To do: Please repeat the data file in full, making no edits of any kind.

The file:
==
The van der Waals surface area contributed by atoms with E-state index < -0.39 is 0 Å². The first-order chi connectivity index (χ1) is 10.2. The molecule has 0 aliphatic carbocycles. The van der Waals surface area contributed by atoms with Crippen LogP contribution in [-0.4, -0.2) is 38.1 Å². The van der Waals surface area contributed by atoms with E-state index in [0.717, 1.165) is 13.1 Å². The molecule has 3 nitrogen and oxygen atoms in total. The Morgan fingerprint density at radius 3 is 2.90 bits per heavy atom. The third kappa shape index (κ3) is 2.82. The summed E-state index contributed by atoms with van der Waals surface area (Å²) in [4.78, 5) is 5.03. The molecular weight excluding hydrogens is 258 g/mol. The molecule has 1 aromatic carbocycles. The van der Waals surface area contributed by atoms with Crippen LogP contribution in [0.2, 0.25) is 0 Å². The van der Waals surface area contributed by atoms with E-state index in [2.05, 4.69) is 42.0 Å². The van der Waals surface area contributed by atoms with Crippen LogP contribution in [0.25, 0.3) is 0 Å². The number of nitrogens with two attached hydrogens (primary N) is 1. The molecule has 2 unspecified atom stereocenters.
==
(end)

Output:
The van der Waals surface area contributed by atoms with E-state index < -0.39 is 0 Å². The first-order chi connectivity index (χ1) is 10.2. The molecule has 0 aliphatic carbocycles. The van der Waals surface area contributed by atoms with Crippen LogP contribution in [-0.4, -0.2) is 38.1 Å². The van der Waals surface area contributed by atoms with E-state index in [0.717, 1.165) is 13.1 Å². The molecule has 3 nitrogen and oxygen atoms in total. The Morgan fingerprint density at radius 3 is 2.90 bits per heavy atom. The third kappa shape index (κ3) is 2.82. The summed E-state index contributed by atoms with van der Waals surface area (Å²) in [4.78, 5) is 5.03. The molecular weight excluding hydrogens is 258 g/mol. The molecule has 1 aromatic carbocycles. The van der Waals surface area contributed by atoms with Crippen LogP contribution in [0.2, 0.25) is 0 Å². The van der Waals surface area contributed by atoms with E-state index in [2.05, 4.69) is 42.0 Å². The van der Waals surface area contributed by atoms with Crippen LogP contribution in [0.25, 0.3) is 0 Å². The number of nitrogens with two attached hydrogens (primary N) is 1. The molecule has 2 unspecified atom stereocenters.